Amanda Marcotte re: the need for liberals to finally capitalize on the emerging progressive zeitgeist:
The road ahead, for liberals, is long and hard. Our social safety net and investment in ordinary working people who actually run this country is in tatters, decimated by years of Republican efforts and Democrats letting (or even making) it happen, incorrectly believing that’s what the country wants. The Affordable Care Act was saved last night, and it’s got a lot of good stuff in it, but it needs to be built upon. (But if we didn’t pass it, we couldn’t build on it, something that a lot of people who attack Obama from the left fail to understand.) We need to continue to push for a public option and lowering of the Medicare age to 55. We need to push for more government spending to get this economy healthy again. We need serious legislation to address climate change, and we need to start investing in infrastructure to protect ourselves against future disasters like Hurricane Sandy. We need to get serious about liberalizing our immigration laws. We need to help expand access to abortion and contraception. There’s a lot that needs to be done.
But last night proved—and I hope Democrats are paying attention—that this is what the country wants. We’re not a bunch of conservatives who only vote for Democrats by accident. This is a liberal nation. It’s only going to become more liberal. Democrats can move to the left and they will be rewarded at the polls. After all, conservatives have been calling Obama a “socialist” for four years now, and the public basically responded by saying, “Sounds good to me!” We’re liberals. Time to start governing like it.
Not so fast, says John Judis:
There are two different systems that are at work in American politics. The first is the electoral system. It was on display last night, as Barack Obama won re-election, and the Democrats held onto the Senate and the Republicans the House. The second is the pressure system–a term used by the great political scientist E. E. Schattschneider to describe the competition between lobbies and political organizations to influence not just who wins elections, but what politicians do in office.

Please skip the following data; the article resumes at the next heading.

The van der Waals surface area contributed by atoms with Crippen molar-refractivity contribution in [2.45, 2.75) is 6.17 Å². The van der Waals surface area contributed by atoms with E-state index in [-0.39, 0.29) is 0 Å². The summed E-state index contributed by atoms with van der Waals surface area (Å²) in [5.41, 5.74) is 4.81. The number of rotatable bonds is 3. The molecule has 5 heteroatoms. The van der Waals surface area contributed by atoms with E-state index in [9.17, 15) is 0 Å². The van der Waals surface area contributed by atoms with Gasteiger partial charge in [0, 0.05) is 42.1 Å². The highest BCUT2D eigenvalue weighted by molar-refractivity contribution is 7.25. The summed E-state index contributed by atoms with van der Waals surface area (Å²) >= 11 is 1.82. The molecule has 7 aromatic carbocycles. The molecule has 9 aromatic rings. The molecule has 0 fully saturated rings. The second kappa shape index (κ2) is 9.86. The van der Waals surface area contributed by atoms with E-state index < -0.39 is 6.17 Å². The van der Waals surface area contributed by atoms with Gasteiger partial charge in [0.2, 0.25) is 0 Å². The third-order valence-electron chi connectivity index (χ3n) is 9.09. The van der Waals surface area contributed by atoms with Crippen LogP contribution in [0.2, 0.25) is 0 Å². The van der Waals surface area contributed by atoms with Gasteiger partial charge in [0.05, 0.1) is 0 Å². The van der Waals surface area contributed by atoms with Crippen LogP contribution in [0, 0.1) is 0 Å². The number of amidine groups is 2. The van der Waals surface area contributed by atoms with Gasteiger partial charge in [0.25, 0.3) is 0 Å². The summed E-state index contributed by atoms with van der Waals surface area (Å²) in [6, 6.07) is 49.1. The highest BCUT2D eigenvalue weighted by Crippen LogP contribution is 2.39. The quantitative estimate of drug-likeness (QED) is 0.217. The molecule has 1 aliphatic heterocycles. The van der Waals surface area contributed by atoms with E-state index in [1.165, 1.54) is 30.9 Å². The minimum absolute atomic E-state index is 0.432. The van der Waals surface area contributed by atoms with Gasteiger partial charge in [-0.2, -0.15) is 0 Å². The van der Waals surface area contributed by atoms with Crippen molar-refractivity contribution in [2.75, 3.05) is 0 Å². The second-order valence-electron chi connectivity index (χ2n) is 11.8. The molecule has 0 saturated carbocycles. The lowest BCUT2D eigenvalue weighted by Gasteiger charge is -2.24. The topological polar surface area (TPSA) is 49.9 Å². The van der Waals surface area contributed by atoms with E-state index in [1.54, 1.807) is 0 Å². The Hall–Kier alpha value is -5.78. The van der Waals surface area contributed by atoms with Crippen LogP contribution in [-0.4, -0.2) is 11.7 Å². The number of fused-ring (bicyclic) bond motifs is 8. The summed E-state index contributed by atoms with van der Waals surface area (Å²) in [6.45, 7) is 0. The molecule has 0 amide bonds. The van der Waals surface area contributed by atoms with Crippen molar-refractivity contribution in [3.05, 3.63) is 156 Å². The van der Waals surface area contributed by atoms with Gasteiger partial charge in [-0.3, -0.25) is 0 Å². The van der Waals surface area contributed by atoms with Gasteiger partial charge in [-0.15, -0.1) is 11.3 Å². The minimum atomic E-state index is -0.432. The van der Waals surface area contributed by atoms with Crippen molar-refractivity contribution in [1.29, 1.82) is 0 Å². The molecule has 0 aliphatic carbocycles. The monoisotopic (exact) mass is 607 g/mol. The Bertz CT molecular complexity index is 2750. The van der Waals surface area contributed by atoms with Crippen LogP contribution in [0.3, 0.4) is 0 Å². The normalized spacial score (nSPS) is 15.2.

While retaining some of the New Deal white working class in the North and far West, the Democrats have built a largely post-industrial coalition of blacks, Latinos, Asians, working women, professionals, and youth. Its outlook is socially liberal, egalitarian, and supportive of positive (as opposed to “big”) government. The Republicans are increasingly the party of the white evangelicals, white Southerners, nouveaux riches suburbanites, and narrow business interests opposed to government taxes and regulation. The Democratic coalition is growing; the Republican shrinking. Republicans can still win national elections, but only when a Democrat stumbles badly.
The pressure system, however, looks very different. Think back to the pressure system at the end of Franklin Roosevelt’s first term. There was enormous ferment on the left–from a growing industrial labor movement to Huey Long’s populism. Republicans were shell-shocked, and business was divided and discredited. In 2012, Obama and Democrats can command the loyalty of single interest groups on the environment, gay marriage and gun control. There are also some internet-based campaign groups. But the only group that can provide money and volunteers and that can battle for a comprehensive agenda between elections is the labor movement. And it is on the decline and on the defensive.
By contrast, the Republican pressure system has, if anything, grown more powerful over the last two decades. It includes major business organizations, including the U.S. Chamber of Commerce and National Federation of Independent Business, political organizations like the Americans for Tax Reform, the Club for Growth, Freedomworks, and Americans for Prosperity, and a loose network of activist groups identified with the Tea Party or the religious right. Their power to raise money and wield influence has been enhanced by the Supreme Court’s Citizens United decision.
In states and congressional districts where a Republican is expected to win, they have backed the most conservative candidates. But they have also punished Republicans like Lugar by backing primary challengers. That tactic cost the Republicans a chance to win back the Senate in 2010, and it cost them the Indiana seat this year, but it also has put the fear of retribution in elected Republicans who contemplate compromising with Democrats. It has increased the likelihood of gridlock in Washington.
IOW, don’t hold yr breath in anticipation of a thundering herd of Democratic ponycorns looming on the legislative horizon (alas). Kevin Drum nails it: “It’s going to be four years of faux drama and trench warfare, and that just doesn’t seem very appealing.”
Related: Steve M: ‘Why the Election Ought to Break the GOP Fever (And Why it Won’t)‘ h/t Brad Delong